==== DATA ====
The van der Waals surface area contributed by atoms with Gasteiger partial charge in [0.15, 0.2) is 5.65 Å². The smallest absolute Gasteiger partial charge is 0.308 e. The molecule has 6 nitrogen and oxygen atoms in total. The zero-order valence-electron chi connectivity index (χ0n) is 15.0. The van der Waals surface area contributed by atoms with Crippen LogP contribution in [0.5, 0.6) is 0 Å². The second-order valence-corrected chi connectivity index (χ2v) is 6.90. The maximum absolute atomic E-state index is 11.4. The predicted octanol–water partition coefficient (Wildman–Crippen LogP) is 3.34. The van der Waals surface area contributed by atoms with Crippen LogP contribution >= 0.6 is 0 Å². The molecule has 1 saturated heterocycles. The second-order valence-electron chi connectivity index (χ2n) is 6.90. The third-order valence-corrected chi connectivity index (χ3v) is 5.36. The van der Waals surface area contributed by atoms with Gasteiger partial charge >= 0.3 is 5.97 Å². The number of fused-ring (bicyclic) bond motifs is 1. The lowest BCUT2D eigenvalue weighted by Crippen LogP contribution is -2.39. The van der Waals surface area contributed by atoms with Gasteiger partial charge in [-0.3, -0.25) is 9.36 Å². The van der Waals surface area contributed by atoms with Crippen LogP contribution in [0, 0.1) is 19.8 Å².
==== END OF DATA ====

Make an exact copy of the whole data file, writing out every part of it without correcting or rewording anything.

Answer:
The van der Waals surface area contributed by atoms with Gasteiger partial charge in [0.15, 0.2) is 5.65 Å². The smallest absolute Gasteiger partial charge is 0.308 e. The molecule has 6 nitrogen and oxygen atoms in total. The zero-order valence-electron chi connectivity index (χ0n) is 15.0. The van der Waals surface area contributed by atoms with Crippen LogP contribution in [0.5, 0.6) is 0 Å². The second-order valence-corrected chi connectivity index (χ2v) is 6.90. The maximum absolute atomic E-state index is 11.4. The predicted octanol–water partition coefficient (Wildman–Crippen LogP) is 3.34. The van der Waals surface area contributed by atoms with Crippen LogP contribution >= 0.6 is 0 Å². The molecule has 1 saturated heterocycles. The second-order valence-electron chi connectivity index (χ2n) is 6.90. The third-order valence-corrected chi connectivity index (χ3v) is 5.36. The van der Waals surface area contributed by atoms with Gasteiger partial charge >= 0.3 is 5.97 Å². The number of fused-ring (bicyclic) bond motifs is 1. The lowest BCUT2D eigenvalue weighted by Crippen LogP contribution is -2.39. The van der Waals surface area contributed by atoms with Gasteiger partial charge in [-0.3, -0.25) is 9.36 Å². The van der Waals surface area contributed by atoms with Crippen LogP contribution in [0, 0.1) is 19.8 Å².